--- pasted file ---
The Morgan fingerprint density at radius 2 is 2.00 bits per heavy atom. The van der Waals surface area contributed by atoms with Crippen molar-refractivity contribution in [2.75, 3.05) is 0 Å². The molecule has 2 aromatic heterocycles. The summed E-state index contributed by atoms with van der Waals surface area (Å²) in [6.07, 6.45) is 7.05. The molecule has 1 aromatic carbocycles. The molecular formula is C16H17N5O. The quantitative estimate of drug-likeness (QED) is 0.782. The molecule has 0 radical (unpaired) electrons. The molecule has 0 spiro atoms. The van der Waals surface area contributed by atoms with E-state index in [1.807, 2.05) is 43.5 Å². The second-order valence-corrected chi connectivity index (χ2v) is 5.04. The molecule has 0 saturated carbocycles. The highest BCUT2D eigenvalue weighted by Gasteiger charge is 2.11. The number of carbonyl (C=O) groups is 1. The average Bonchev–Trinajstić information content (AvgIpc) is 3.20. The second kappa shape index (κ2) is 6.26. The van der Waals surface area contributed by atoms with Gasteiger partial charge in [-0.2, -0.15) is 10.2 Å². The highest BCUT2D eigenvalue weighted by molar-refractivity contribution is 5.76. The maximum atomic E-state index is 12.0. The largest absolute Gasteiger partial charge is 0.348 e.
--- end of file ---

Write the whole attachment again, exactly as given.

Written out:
The Morgan fingerprint density at radius 2 is 2.00 bits per heavy atom. The van der Waals surface area contributed by atoms with Crippen molar-refractivity contribution in [2.75, 3.05) is 0 Å². The molecule has 2 aromatic heterocycles. The summed E-state index contributed by atoms with van der Waals surface area (Å²) in [6.07, 6.45) is 7.05. The molecule has 1 aromatic carbocycles. The molecular formula is C16H17N5O. The quantitative estimate of drug-likeness (QED) is 0.782. The molecule has 0 radical (unpaired) electrons. The molecule has 0 spiro atoms. The van der Waals surface area contributed by atoms with E-state index in [1.807, 2.05) is 43.5 Å². The second-order valence-corrected chi connectivity index (χ2v) is 5.04. The molecule has 0 saturated carbocycles. The highest BCUT2D eigenvalue weighted by Gasteiger charge is 2.11. The number of carbonyl (C=O) groups is 1. The average Bonchev–Trinajstić information content (AvgIpc) is 3.20. The second kappa shape index (κ2) is 6.26. The van der Waals surface area contributed by atoms with Gasteiger partial charge in [-0.2, -0.15) is 10.2 Å². The highest BCUT2D eigenvalue weighted by molar-refractivity contribution is 5.76. The maximum atomic E-state index is 12.0. The largest absolute Gasteiger partial charge is 0.348 e.